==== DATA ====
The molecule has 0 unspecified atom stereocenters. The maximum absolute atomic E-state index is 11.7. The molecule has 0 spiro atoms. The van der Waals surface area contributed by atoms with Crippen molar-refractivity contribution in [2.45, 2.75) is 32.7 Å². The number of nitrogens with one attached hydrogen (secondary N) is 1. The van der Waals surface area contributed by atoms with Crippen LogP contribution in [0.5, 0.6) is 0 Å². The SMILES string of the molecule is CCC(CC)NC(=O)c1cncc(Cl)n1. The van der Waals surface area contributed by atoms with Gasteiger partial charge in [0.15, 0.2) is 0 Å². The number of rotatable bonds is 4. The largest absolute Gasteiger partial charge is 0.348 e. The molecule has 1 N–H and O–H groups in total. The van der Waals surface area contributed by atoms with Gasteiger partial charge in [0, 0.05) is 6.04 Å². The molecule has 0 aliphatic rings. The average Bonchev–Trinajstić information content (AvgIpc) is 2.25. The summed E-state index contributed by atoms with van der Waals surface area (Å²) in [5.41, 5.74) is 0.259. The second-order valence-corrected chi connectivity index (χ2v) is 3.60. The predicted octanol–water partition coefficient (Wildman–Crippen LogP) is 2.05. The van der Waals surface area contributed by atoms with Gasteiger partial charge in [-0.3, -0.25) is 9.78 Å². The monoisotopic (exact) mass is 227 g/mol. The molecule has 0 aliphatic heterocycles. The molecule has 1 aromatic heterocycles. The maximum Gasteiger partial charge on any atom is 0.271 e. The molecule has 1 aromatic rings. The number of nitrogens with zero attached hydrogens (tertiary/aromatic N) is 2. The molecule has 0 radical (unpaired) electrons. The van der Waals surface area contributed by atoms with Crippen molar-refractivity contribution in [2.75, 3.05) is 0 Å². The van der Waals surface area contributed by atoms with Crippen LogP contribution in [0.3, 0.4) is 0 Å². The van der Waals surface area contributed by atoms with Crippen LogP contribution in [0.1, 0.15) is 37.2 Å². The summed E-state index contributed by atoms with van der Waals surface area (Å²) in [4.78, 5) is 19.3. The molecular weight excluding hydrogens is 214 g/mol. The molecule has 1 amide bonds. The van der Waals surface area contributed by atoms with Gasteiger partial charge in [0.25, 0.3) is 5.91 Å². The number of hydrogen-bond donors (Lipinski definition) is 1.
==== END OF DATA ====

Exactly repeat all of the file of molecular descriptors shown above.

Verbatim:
The molecule has 0 unspecified atom stereocenters. The maximum absolute atomic E-state index is 11.7. The molecule has 0 spiro atoms. The van der Waals surface area contributed by atoms with Crippen molar-refractivity contribution in [2.45, 2.75) is 32.7 Å². The number of nitrogens with one attached hydrogen (secondary N) is 1. The van der Waals surface area contributed by atoms with Crippen LogP contribution in [0.5, 0.6) is 0 Å². The SMILES string of the molecule is CCC(CC)NC(=O)c1cncc(Cl)n1. The van der Waals surface area contributed by atoms with Gasteiger partial charge in [0.15, 0.2) is 0 Å². The number of rotatable bonds is 4. The largest absolute Gasteiger partial charge is 0.348 e. The molecule has 1 N–H and O–H groups in total. The van der Waals surface area contributed by atoms with Gasteiger partial charge in [0, 0.05) is 6.04 Å². The molecule has 0 aliphatic rings. The average Bonchev–Trinajstić information content (AvgIpc) is 2.25. The summed E-state index contributed by atoms with van der Waals surface area (Å²) in [5.41, 5.74) is 0.259. The second-order valence-corrected chi connectivity index (χ2v) is 3.60. The predicted octanol–water partition coefficient (Wildman–Crippen LogP) is 2.05. The van der Waals surface area contributed by atoms with Gasteiger partial charge in [-0.3, -0.25) is 9.78 Å². The monoisotopic (exact) mass is 227 g/mol. The molecule has 0 aliphatic heterocycles. The molecule has 1 aromatic heterocycles. The maximum Gasteiger partial charge on any atom is 0.271 e. The molecule has 1 aromatic rings. The number of nitrogens with zero attached hydrogens (tertiary/aromatic N) is 2. The molecule has 0 radical (unpaired) electrons. The van der Waals surface area contributed by atoms with Crippen molar-refractivity contribution in [2.75, 3.05) is 0 Å². The van der Waals surface area contributed by atoms with Crippen LogP contribution in [0.3, 0.4) is 0 Å². The van der Waals surface area contributed by atoms with Crippen LogP contribution in [0.1, 0.15) is 37.2 Å². The summed E-state index contributed by atoms with van der Waals surface area (Å²) in [4.78, 5) is 19.3. The molecular weight excluding hydrogens is 214 g/mol. The molecule has 1 amide bonds. The van der Waals surface area contributed by atoms with Gasteiger partial charge in [0.25, 0.3) is 5.91 Å². The number of hydrogen-bond donors (Lipinski definition) is 1.